“George Barton came to believe in the healing power of occupation through his own personal experience. In 1901, Barton learned he had tuberculosis. In 1912, he developed gangrene on his left foot while doing an environmental survey, and following surgery he developed hysterical paralysis on the left side of his body” (Schwartz, 2009, p. 684). “Through his own journey of self-healing Barton learned the value of occupation. This experience led him to dedicate the rest of his life to helping others achieve the physical, emotional, and financial recovery that he had achieved” (Schwartz, 2009, p. 685). An architect by trade, he worked to ensure that the environment was accessible and conducive to promoting healing and participation by those with disabilities or illness.
Occupational therapy’s founders included advocates and individuals with disabilities who believed all people had a place in society. They were not only promoters of occupation, they were promoters of disability culture and helped pave the way, in a sense, for the disability rights movement and the growing recognition of disability culture today.
Disability culture cannot be defined by one specific description or language. It is a complex blending of art, performance, expression, and community. Within this culture, the word ‘disabled’ has been re-purposed to represent a social identity of empowerment and awareness. Like many civil rights movements in the past, disability culture challenges the norms of society, and seeks to counter oppressive entities such as medicalization and institutionalization. Its core values as a culture are reflected in art, conversation, goals, or behaviors. These core values often include: "an acceptance of human differences…; an acceptance of human vulnerability and interdependence…; a tolerance for lack of resolution, for dealing with the unpredictable…; and disability humor—the ability to laugh at the oppressor and our own situations, …however dire" (Gill, 1995, p. 165). Disability culture is unique in that it crosses all economic, age, gender, religious, race, and ethnic barriers. It encompasses many disabilities. No one is considered exempt from becoming disabled.
Disability culture also encompasses the disability rights movement. Like other civil rights movements, it took advocates from within and outside the culture to unite and advocate for societal change. As a result, key legislation was enacted to support the rights of individuals with disabilities. Today, the Rehabilitation Act of 1973, Fair Housing Act, Individuals with Disabilities Education Act, Ticket to Work & Workforce Investment Act, Air Carrier Act, Architectural Barrier Act, and Americans with Disabilities Act (ADA) play an integral role in creating opportunities and ensuring access and inclusion for individuals with disabilities in the U.S. and through the United Nations Convention on the Rights of People with Disabilities globally.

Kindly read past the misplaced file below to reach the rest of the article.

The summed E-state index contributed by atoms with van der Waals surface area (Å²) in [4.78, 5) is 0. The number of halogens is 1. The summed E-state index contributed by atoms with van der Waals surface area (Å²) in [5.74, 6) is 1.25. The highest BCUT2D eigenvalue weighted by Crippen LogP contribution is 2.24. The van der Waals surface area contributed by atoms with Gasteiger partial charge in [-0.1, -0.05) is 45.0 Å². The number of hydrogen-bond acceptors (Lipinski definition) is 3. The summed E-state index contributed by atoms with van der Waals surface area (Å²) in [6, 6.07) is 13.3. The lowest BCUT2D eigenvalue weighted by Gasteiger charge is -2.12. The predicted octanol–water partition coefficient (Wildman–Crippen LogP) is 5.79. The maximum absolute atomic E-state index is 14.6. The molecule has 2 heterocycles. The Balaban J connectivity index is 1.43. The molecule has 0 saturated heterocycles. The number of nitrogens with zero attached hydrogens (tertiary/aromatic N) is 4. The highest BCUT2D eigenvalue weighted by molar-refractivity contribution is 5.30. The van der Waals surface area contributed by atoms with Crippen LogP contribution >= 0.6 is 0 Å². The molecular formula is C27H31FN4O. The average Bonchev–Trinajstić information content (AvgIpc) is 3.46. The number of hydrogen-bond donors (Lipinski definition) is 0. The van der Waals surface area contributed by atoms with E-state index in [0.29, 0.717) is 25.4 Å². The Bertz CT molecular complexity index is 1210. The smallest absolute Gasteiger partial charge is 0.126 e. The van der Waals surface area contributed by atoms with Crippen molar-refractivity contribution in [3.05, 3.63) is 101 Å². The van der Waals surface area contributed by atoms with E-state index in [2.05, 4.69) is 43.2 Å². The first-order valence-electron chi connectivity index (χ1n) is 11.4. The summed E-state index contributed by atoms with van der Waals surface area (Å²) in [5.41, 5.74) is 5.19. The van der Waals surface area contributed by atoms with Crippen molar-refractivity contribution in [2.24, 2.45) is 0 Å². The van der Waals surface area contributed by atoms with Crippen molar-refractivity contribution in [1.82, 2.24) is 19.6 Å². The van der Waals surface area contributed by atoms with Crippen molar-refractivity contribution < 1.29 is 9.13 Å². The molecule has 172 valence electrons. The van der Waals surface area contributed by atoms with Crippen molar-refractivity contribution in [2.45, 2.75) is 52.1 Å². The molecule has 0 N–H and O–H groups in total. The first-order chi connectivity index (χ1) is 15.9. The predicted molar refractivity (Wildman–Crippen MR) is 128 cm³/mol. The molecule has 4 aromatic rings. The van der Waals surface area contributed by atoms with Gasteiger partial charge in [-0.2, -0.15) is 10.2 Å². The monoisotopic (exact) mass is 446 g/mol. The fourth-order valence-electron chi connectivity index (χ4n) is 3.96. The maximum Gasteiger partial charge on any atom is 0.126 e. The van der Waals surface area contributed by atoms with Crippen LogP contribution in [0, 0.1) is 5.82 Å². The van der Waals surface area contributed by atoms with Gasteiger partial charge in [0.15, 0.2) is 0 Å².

In 2015, we celebrate the 25th anniversary of the ADA. The U.S. has come a long way, but still has so far to go before realizing the full intent of this legislation. The occupational therapy profession, much like other professions, continues to struggle with implementing this legislation. This is ironic as our profession began because of social injustice and the experience of one of the founders, who through therapeutic intervention, regained participation in occupation and became respected as a leader and contributing member of society.
Most health professionals are confident that their hospitals, institutions, and equipment are accessible. However, there is growing evidence that individuals with disabilities may receive inequitable care due to lack of accessible facilities, equipment, information and accommodations (McGuinness, 2013). The same holds true for students and professionals with disabilities, in that they do not always have the same success or opportunities, and struggle to achieve career goals due to attitudinal and physical barriers.
To achieve competence in disability culture, individuals can explore a number of resources including, but not limited to, the culture itself, legislation, disability rights, resources on different disabilities, the arts, and publications specific to occupational therapy and disability. Engaging in disability culture, advocating, and ensuring that everyone can Live Life to Its Fullest, including students, occupational therapy professionals, clients, and all individuals in our communities, is every occupational therapy practitioner’s responsibility. It is what we are and what we do as a profession.
The following resources will help you begin your journey in understanding disability culture. The NOTPD continues to build this Toolkit and are available to assist you. Please share your resources with us. We welcome you to join our network: http://www.notpd.org/join-notpd/
Brown, S. E. (1994). Investigating a culture of disability: Final report. Retrieved from http://dsq-sds.org/article/view/343/433
Centers for Disease Control and Prevention. (2011, January 14). CDC health disparities and inequalities report—United States, 2011. Morbidity and Mortality Weekly Report (Suppl.), 60. Retrieved from http://www.cdc.gov/mmwr/pdf/other/su6001.pdf
Gill, C. (1995). A psychological view of disability culture. Disability Studies Quarterly, 15(4), 16–19.